Diagnosing Antimicrobial Resistance

Diagnosing antimicrobial resistance

Carey-Ann D. Burnham, Jennifer Leeds, Patrice Nordmann, Justin O’Grady and Jean Patel


Antimicrobial resistance constitutes a global burden and is one of the major threats to public health. Although the emergence of resistant microorganisms is a natural phenomenon, the overuse or inappropriate use of antimicrobials has had a great effect on resistance evolution. Rapid diagnostic tests that identify drug-resistant bacteria, determine antimicrobial susceptibility and distinguish viral from bacterial infections can guide effective treatment strategies. Moreover, rapid diagnostic tests could facilitate epidemiological surveillance, as emerging resistant infectious agents and transmission can be monitored. In this Viewpoint article, several experts in the field discuss the drawbacks of current diagnostic methods that are used to identify antimicrobial resistance, novel diagnostic strategies and how such rapid tests can inform drug development and the surveillance of resistance evolution.

Full article

Diagnostics Makers Encouraged to Help Fight Antimicrobial Resistance

Posted in IVD by Daphne.Allen on June 26, 2017

Education and additional rapid diagnostics are needed to help save lives, say advocates.

Daphne Allen

Deaths from antimicrobial resistance (AMR) could reach 10 million annually by 2050, fears a new industry alliance. Diagnostics manufacturers (along with those developing pharmaceutical and biotechnology products) have an important role to play in combating AMR, and these industries have formed an alliance to support such work.

Antibiotics may be losing their effectiveness faster than newer ones are being introduced, reported the International Federation of Pharmaceutical Manufacturers & Associations (IFPMA) last year as these industries came together at the World Economic Forum in Davos in 2016 to begin formulating an action plan.

The AMR Industry Alliance officially kicked off this May, when IFPMA Director-General Thomas Cueni announced its launch at the B20 Health Conference in Berlin. “It is estimated that, unless action is taken, the burden of deaths from antimicrobial resistance could be as high as 10 million lives each year by 2050 – more than cancer,” claimed the alliance in a May 17 news statement marking the launch.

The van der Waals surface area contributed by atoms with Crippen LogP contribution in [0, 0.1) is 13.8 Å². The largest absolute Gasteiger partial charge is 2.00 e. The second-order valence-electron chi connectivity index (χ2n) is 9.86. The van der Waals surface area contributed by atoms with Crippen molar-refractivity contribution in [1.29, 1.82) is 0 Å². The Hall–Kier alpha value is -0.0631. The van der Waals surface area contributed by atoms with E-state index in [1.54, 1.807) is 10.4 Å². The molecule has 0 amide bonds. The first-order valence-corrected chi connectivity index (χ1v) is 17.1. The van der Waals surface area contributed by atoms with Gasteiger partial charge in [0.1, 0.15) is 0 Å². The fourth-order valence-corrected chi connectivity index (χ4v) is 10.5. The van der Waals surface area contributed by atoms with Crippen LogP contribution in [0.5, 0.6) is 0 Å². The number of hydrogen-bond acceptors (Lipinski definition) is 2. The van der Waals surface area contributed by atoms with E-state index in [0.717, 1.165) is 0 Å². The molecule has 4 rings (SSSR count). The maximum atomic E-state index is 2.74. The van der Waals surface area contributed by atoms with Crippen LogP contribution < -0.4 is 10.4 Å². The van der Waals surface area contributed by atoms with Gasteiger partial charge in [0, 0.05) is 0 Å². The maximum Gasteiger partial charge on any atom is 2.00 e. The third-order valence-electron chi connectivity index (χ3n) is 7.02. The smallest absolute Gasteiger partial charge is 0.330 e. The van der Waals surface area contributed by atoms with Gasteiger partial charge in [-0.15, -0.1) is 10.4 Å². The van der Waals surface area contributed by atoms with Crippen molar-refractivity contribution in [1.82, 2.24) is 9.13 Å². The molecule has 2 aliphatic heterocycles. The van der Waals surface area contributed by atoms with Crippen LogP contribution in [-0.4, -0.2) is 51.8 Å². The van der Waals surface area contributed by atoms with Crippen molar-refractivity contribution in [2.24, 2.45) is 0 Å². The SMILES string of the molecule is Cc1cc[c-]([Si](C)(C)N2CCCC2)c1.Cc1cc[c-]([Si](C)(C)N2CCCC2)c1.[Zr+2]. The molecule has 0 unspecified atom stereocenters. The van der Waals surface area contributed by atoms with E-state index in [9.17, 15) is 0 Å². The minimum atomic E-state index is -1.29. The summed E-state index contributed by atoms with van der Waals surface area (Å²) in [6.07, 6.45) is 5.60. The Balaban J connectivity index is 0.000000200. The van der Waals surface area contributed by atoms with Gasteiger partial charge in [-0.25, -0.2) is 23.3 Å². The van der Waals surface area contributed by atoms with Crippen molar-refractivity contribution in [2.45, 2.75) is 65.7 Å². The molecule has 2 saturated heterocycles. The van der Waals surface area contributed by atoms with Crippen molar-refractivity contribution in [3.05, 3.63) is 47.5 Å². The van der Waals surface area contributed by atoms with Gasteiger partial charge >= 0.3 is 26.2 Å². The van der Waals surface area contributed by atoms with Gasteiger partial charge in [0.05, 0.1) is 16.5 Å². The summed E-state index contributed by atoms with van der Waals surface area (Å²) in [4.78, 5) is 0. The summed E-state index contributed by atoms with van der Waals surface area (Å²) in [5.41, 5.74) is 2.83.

AdvaMedDx joined the alliance as a board member to raise awareness about diagnostics along with bioMerieux and Labcorp. “Diagnostics play a critical role in any strategy to fight AMR,” Tharini Sathiamoorthy, the Vice President of AdvaMedDx, told Qmed. “Diagnostics can help distinguish between infections that require antibiotic treatment and those that do not.”

The challenge is that diagnostics are often overlooked, she said. “Rapid diagnostic tests are available,” she said, but “one issue we have is that healthcare providers don’t always know about them.”

In addition, “a number of tests are being underutilized primarily because of reimbursement issues,” she added. “There are few incentives to use them under private insurance or CMS. The economic piece on why they should be reimbursed should be improved.”

AdvaMedDx encourages diagnostics manufacturers to raise awareness of these issues and to focus on education. “Speak up and go to events and conferences with other stakeholders,” she advised. “Make sure discussions include diagnostics, particularly at the Presidential Advisory Council on Combating Antibiotic-Resistant Bacteria and the World Health Organization.”

There is also more work to be done in diagnostics development. “One test that is needed is a rapid diagnostic test to determine whether an infection is bacterial or viral,” Sathiamoorthy said.

AdvaMedDx is also embarking on its own separate initiative to fight AMR, a global commitment it announced in January 2017 to drive adoption of diagnostics tests, she added.

In the meantime, the AMR Alliance is developing a set of metrics to gauge progress since more than 100 companies and trade associations came together in Davos in 2016. A progress report is expected to be available in January 2018. The pharma industry also established its own roadmap for a common set of principles for global action that focus on reducing the development of antimicrobial resistance, investing in R&D to meet public health needs, and improving access to antibiotics, vaccines, and diagnostics.